Putin’s circle is extremely small, consisting of trusted former colleagues from his KGB days and his days as a top official in St. Petersburg. These loyal apparatchiks enjoy a far better life being within Putin’s orbit thancould ever offer to them in America, if exfiltrated from Russia, in exchange for being a spy for the U.S. government. The risks are immeasurably high if exposed, such as person would be eliminated quickly. People within Putin’s inner circle are under constant surveillance and protection. Their communications are monitored by a technical surveillance system called SORM.
There are two individuals who have openly criticized the management of the war: Internet Research Agency benefactor Yevgeniy Prigozhin, the head of Putin’s personal hit squad the Wagner Group, andBut their criticism of the Russian military was that they were not brutal enough rather than too brutal. They are close Putin allies who would never act against him. Even if they did, it would be to make things worse for Ukraine, not better.
Hostage survivor Kylie Moore-Gilbert tells inquiry many Australians are being watched by Iran's regime
Kylie Moore-Gilbert says the Iranian government has infiltrated Australia and has been monitoring her movements as well as the activities of Australians who speak out against its human rights abuses. Two years ago, Dr Moore-Gilbert was released from Iran's notorious Evin prison after spending more than 800 days there.Dr Moore-Gilbert said the response from Australian authorities to stop Iranian regime operatives from infiltrating the country, both physically and via cyberspace, has been inadequate.
3. The probability of a coup is low. Putin did not conceptualize this war by himself, and he is not an anomaly but a baseline as far as Russian leadership. He is a typical Russian authoritarian. The warfighting strategy that Russia employs, including the targeting of civilians, was developed, albeit on Putin’s order, by the General Staff. The destruction of vital infrastructure that left 80 percent of Ukraine without heat, electricity and drinking water is a result of the so-called Strategic Operation to Defeat Critical Infrastructure of the Adversary. This is how Russia fights – it doesn’t try to minimize casualties or avoid civilian deaths. Stalin, for example, deliberately didn’t evacuate civilians out of the city prior to the Battle of Stalingrad because he believed that the "soldiers would fight harder for the city that is alive than dead." Putin and those who might oppose him are in this together.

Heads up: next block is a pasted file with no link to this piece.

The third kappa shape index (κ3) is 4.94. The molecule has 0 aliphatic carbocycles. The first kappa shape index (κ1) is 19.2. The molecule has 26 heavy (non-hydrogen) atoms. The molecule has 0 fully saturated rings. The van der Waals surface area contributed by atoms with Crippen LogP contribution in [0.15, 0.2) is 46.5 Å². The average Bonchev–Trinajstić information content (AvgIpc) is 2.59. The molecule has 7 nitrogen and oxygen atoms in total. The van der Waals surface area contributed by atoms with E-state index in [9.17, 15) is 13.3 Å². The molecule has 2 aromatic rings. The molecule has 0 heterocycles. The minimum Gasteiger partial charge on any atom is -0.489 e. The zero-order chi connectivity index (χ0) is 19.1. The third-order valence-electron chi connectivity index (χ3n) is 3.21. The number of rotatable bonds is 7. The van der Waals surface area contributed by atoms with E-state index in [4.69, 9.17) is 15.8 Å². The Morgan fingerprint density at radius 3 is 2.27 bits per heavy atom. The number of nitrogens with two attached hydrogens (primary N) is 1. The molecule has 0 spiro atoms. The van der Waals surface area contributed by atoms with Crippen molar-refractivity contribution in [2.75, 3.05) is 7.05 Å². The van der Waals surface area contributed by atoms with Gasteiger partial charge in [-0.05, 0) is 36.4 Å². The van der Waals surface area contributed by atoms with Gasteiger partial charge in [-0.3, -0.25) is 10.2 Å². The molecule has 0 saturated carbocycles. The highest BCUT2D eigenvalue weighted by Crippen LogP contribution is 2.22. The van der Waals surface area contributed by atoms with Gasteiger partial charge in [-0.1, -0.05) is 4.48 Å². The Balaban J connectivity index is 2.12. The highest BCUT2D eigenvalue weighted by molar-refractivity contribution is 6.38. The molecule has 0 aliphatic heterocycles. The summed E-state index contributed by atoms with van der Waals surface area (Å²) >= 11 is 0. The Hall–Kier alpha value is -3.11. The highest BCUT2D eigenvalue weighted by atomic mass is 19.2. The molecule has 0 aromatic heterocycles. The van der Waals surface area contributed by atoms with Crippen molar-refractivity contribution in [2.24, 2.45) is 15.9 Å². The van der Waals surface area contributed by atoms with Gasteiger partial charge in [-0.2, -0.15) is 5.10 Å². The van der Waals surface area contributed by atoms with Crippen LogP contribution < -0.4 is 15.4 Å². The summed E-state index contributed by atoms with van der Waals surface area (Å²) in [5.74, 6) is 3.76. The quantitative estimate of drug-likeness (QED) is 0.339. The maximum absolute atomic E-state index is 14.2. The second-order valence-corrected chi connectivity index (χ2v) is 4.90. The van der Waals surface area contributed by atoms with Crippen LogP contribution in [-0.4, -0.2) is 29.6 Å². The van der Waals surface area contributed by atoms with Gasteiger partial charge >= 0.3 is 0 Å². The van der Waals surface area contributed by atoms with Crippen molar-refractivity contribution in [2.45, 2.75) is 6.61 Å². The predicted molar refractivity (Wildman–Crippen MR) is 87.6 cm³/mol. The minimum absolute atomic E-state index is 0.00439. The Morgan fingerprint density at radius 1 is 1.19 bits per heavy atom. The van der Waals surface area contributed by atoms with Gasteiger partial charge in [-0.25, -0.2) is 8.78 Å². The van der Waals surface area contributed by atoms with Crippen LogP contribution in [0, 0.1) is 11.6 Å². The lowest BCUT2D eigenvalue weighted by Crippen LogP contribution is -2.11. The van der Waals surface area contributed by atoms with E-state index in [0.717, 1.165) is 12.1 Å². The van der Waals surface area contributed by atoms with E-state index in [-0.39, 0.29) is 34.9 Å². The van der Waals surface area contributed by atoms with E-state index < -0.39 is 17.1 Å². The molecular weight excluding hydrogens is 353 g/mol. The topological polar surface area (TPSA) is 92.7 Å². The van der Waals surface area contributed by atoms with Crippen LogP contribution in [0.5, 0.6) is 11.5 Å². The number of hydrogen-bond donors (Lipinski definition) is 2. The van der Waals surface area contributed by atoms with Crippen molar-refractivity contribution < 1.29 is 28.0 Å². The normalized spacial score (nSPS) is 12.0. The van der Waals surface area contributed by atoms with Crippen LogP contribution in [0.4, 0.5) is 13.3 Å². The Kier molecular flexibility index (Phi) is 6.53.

So, in 2016, Putin created a special branch, the National Guard or Rosgvardiya, to protect his regime. Consisting of elite soldiers who are older with decades of service in security agencies, Rosgvardiya’s mission is to ensure public order and safety and cooperate with Russia’s domestic security agency, the FSB, for the defense of the Russian state. Rosgvardiya operatives are notorious for brutally dispersing peaceful protests, detaining and beating of opposition members and civil activists.
Biden and Putin just said they’re open to talks. Don’t count on it happening soon.
The president’s statements on talks with Russia aren’t that different from his previous positions.Biden made the remarks during an official state visit from French President Emmanuel Macron, whose decision to try and engage Putin in talks during the course of the invasion has been met with little success, as well as some frustration with from allies like the US.
Putin personally selected a close ally and a fellow KGB operative,, to lead Rosgvardiya. Zolotov started his career in the KGB in the 1970s as a bodyguard. In the early 1990s, Zolotov served as the bodyguard for Anatoly Sobchak, then-mayor of Saint Petersburg, President Boris Yeltsin and, of course, Putin himself, who was then Sobchak’s vice mayor. One of Putin’s closest associates, Zolotov is directly responsible for Putin’s personal safety.
It is common for Western analysts to project Western norms of behavior on Russia and Putin’s regime and make conclusions based on Western mindset. It is called "mirror imaging" in the intelligence business. But Putin, his top lieutenants, the Russian people don’t think and behave like Americans.
Putin sees increasing danger of nuclear war .
"We have not gone crazy" Putin sees the rising danger of nuclear war © t - Online His nuclear arsenal, according to Kremlin chief Putin, sees only as a deterrent. If necessary, the country will "defend itself by all means". According to the supposed Ukrainian drone attacks at Russian military base points far in the interior, concern is increasing against an escalation of the war.